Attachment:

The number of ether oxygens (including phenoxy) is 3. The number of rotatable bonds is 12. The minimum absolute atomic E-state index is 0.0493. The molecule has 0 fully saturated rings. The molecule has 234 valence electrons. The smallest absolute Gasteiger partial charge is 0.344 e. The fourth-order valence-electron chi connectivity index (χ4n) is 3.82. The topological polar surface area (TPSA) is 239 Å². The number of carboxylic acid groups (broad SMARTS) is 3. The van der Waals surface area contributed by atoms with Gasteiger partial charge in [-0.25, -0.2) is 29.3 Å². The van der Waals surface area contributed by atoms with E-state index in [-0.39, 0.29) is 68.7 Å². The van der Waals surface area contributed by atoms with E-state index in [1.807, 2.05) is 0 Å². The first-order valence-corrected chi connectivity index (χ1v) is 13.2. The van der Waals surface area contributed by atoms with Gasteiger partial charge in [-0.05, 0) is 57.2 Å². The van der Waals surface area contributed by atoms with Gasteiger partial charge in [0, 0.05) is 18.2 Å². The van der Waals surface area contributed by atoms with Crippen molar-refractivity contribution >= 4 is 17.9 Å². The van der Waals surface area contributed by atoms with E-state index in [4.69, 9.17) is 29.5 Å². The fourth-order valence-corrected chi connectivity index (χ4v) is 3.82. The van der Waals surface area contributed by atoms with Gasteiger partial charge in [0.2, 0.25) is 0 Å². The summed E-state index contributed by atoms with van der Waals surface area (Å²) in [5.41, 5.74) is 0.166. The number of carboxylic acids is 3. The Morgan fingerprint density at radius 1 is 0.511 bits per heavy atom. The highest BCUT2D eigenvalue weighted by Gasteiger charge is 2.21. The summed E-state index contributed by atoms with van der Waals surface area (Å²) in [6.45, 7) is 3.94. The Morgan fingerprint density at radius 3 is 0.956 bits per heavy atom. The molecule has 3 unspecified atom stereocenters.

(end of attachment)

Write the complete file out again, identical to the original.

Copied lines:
The number of ether oxygens (including phenoxy) is 3. The number of rotatable bonds is 12. The minimum absolute atomic E-state index is 0.0493. The molecule has 0 fully saturated rings. The molecule has 234 valence electrons. The smallest absolute Gasteiger partial charge is 0.344 e. The fourth-order valence-electron chi connectivity index (χ4n) is 3.82. The topological polar surface area (TPSA) is 239 Å². The number of carboxylic acid groups (broad SMARTS) is 3. The van der Waals surface area contributed by atoms with Gasteiger partial charge in [-0.25, -0.2) is 29.3 Å². The van der Waals surface area contributed by atoms with E-state index in [-0.39, 0.29) is 68.7 Å². The van der Waals surface area contributed by atoms with E-state index in [1.807, 2.05) is 0 Å². The first-order valence-corrected chi connectivity index (χ1v) is 13.2. The van der Waals surface area contributed by atoms with Gasteiger partial charge in [-0.05, 0) is 57.2 Å². The van der Waals surface area contributed by atoms with Gasteiger partial charge in [0, 0.05) is 18.2 Å². The van der Waals surface area contributed by atoms with Crippen molar-refractivity contribution >= 4 is 17.9 Å². The van der Waals surface area contributed by atoms with E-state index in [4.69, 9.17) is 29.5 Å². The fourth-order valence-corrected chi connectivity index (χ4v) is 3.82. The van der Waals surface area contributed by atoms with Gasteiger partial charge in [0.2, 0.25) is 0 Å². The summed E-state index contributed by atoms with van der Waals surface area (Å²) in [5.41, 5.74) is 0.166. The number of carboxylic acids is 3. The Morgan fingerprint density at radius 1 is 0.511 bits per heavy atom. The highest BCUT2D eigenvalue weighted by Gasteiger charge is 2.21. The summed E-state index contributed by atoms with van der Waals surface area (Å²) in [6.45, 7) is 3.94. The Morgan fingerprint density at radius 3 is 0.956 bits per heavy atom. The molecule has 3 unspecified atom stereocenters.